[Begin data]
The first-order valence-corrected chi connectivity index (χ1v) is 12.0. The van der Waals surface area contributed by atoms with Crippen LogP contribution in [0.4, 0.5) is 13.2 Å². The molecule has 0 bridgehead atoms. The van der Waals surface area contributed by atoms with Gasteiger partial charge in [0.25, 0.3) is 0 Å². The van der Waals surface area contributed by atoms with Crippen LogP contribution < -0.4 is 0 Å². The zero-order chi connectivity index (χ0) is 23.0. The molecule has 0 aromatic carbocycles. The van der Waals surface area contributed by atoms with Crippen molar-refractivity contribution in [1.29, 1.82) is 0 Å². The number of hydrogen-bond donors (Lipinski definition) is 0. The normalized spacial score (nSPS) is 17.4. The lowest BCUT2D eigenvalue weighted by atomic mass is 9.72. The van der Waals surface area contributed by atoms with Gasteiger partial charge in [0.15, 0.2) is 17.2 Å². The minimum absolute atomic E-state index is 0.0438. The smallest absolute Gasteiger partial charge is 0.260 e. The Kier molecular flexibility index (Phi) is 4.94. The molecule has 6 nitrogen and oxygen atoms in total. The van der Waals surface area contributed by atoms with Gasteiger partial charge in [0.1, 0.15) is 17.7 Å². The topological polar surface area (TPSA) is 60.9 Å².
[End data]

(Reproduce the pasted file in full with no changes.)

The first-order valence-corrected chi connectivity index (χ1v) is 12.0. The van der Waals surface area contributed by atoms with Crippen LogP contribution in [0.4, 0.5) is 13.2 Å². The molecule has 0 bridgehead atoms. The van der Waals surface area contributed by atoms with Gasteiger partial charge in [0.25, 0.3) is 0 Å². The van der Waals surface area contributed by atoms with Crippen LogP contribution < -0.4 is 0 Å². The zero-order chi connectivity index (χ0) is 23.0. The molecule has 0 aromatic carbocycles. The van der Waals surface area contributed by atoms with Crippen molar-refractivity contribution in [1.29, 1.82) is 0 Å². The number of hydrogen-bond donors (Lipinski definition) is 0. The normalized spacial score (nSPS) is 17.4. The lowest BCUT2D eigenvalue weighted by atomic mass is 9.72. The van der Waals surface area contributed by atoms with Gasteiger partial charge in [0.15, 0.2) is 17.2 Å². The minimum absolute atomic E-state index is 0.0438. The smallest absolute Gasteiger partial charge is 0.260 e. The Kier molecular flexibility index (Phi) is 4.94. The molecule has 6 nitrogen and oxygen atoms in total. The van der Waals surface area contributed by atoms with Gasteiger partial charge in [0.1, 0.15) is 17.7 Å². The topological polar surface area (TPSA) is 60.9 Å².